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How Do You Use TIC During Search

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  • #31
    Originally posted by Dude In The Car View Post
    TIC's have been around for over a decade, it seems that it would be covered a bit more in-depth (in the typical training books or even that IFSAC crap(and if it is in there I apologize up front, cause I sure haven't seen it)) as it is a phenomenal tool. I feel sure you can grab a firefighter from Florida and one from Nevada and stick them together to do a blind search and they'll hook right up and go because the training is essentially standard across the country. So why is this not the same?

    I attached the linked to a site that teaches the doorway cameraman.

    This is the manner in which we were originally taught. We sorta dumped this method after our first few attempts with it, one after our blind search guy was directed to search behind a bed, out of camera view, and missed finding the simulated victim, all while the guy that 'could see' was standing at the door. Now like most people that are in this line of work, I don't like to fail, especially at this task. So we modified it to what you described, reversing the roles, sending the cameraman in checking the blind spots. Searches can be done much quicker it seems, but it adds some newer perils, like the cameraman running away from the crew and increases chances of disorientation. But nothing training wouldn't iron out, which I had hoped someone had already done.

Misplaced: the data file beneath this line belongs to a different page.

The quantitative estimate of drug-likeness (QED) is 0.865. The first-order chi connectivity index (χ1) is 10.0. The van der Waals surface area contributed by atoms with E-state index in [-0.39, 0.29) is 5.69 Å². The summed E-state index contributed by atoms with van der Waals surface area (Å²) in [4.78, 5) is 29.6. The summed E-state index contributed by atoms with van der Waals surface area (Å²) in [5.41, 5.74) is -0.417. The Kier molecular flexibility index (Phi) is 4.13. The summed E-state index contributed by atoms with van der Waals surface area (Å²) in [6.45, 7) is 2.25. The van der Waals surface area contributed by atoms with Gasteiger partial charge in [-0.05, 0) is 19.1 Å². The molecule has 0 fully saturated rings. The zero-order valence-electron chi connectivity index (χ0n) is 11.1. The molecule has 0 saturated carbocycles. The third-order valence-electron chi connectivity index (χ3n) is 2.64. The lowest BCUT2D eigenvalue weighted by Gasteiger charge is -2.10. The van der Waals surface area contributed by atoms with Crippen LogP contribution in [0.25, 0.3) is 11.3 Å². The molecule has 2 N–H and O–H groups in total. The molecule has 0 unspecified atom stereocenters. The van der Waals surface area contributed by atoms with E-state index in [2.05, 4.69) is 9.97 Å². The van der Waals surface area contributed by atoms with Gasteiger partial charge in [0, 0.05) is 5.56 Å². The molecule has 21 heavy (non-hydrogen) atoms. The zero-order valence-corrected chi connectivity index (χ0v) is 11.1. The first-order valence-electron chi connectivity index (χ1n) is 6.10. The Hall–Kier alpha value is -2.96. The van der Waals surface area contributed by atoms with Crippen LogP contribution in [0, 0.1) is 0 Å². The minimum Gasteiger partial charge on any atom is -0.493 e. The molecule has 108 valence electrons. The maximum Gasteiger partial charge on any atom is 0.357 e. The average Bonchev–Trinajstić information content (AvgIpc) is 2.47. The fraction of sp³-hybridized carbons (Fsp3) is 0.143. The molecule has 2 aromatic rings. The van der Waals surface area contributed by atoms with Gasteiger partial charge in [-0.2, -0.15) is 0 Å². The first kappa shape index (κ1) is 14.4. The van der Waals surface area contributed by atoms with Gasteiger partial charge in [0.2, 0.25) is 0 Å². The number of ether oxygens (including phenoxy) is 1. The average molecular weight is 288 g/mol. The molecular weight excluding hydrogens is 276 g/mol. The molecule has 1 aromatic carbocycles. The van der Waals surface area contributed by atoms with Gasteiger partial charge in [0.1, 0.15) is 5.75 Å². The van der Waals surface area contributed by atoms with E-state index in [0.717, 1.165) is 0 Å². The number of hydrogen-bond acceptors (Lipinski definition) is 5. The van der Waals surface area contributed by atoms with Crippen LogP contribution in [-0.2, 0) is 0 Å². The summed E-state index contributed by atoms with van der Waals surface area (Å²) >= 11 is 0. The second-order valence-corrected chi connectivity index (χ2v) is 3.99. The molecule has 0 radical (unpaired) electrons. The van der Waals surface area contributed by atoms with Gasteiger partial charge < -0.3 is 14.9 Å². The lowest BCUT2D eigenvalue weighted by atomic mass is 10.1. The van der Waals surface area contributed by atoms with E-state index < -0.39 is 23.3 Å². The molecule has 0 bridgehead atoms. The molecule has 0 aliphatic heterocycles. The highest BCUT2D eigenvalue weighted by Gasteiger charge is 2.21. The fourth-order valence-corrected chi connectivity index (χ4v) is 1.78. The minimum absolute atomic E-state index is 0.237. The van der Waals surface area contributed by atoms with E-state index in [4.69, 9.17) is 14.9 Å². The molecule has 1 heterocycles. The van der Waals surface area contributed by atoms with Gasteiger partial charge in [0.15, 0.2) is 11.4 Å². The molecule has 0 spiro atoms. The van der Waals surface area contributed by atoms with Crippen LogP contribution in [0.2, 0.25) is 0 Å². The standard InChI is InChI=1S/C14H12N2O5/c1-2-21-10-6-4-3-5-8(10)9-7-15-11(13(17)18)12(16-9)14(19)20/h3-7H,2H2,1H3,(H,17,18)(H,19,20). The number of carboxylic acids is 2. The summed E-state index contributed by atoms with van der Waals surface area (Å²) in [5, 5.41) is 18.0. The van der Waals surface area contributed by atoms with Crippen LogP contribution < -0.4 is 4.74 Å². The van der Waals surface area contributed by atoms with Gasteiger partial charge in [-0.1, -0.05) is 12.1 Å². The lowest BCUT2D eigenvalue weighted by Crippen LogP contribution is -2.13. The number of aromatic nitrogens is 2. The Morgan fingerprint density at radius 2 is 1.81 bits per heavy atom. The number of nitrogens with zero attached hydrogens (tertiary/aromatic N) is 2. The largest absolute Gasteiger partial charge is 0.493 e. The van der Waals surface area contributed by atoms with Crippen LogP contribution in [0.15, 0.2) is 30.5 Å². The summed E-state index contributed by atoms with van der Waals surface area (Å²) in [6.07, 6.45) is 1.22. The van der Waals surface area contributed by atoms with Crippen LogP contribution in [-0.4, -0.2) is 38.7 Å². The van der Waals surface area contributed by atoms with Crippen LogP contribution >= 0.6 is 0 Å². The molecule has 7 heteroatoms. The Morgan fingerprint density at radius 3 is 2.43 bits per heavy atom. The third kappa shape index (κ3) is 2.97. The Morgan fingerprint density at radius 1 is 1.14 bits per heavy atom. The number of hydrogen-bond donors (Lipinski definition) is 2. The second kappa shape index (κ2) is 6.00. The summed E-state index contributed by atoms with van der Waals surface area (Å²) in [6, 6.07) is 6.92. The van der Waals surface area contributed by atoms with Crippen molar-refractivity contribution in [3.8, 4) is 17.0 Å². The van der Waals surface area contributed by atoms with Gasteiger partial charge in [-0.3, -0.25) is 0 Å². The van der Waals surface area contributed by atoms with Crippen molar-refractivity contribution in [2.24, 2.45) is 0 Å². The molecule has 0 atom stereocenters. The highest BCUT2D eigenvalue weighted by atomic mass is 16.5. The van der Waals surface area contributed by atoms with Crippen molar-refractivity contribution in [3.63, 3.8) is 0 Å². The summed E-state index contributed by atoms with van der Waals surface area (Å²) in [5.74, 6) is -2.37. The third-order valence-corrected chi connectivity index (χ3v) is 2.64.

My intentions are to teach both, and do drills on both and let them decide on their own. And, it's not that they picked me because I'm so awesome, it's more like, the State has made it damn near impossible to be a fire instructor, and it is a substantial burden on small departments and their staff to jump thru all the hoops to become one.
    the guy with the TIC tends to outrun the rest when he leads ---we still have him (the guy with the tic) lead -but he hands it off when we encounter large obstacles and he searches by feel and /or asks for the tic back and looks and feels .
    ?

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    • #32
      Just wondering if, during your TIC training, you've placed handwarmers on your rescue dummies to simulate looking for a "warm" body during your rescue operations.

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      • #33
        Wouldn't you want the body to be the coolest thing in the room?

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        • #34
          Originally posted by slackjawedyokel View Post

          the guy with the TIC tends to outrun the rest when he leads ---we still have him (the guy with the tic) lead -but he hands it off when we encounter large obstacles and he searches by feel and /or asks for the tic back and looks and feels .
          This was a big concern we had. It very much seemed the cameraman was pulling the team thru the building, which wasn't good for thier orientation. Another issue that we found was that cameraman can easily get disoriented when relying too much on what he/she perceives to see. I always found it better to look at an object, then put camera down and crawl to it.

          Overall the cameraman kinda took the role of the wall man to remain oriented and progress thru the building on the wall. scanning, and moving, crew integrity, repeat. When an object obscures the ability to 'see', the crew stops, and cameraman goes and scans all around it and then returns to the crew. If a victim is found, really anything can transpire, as long as orientation to the wall is retained.

          Most our scenarios used a real person or a rescue randy. We never did any temperature manipulation to randy, but its a cool idea. The cameras these days are outstanding as far as quality, even when room temps have mostly equalized. Im not sure I like all the color add ons, seems distracting to me, reckon I better adjust...

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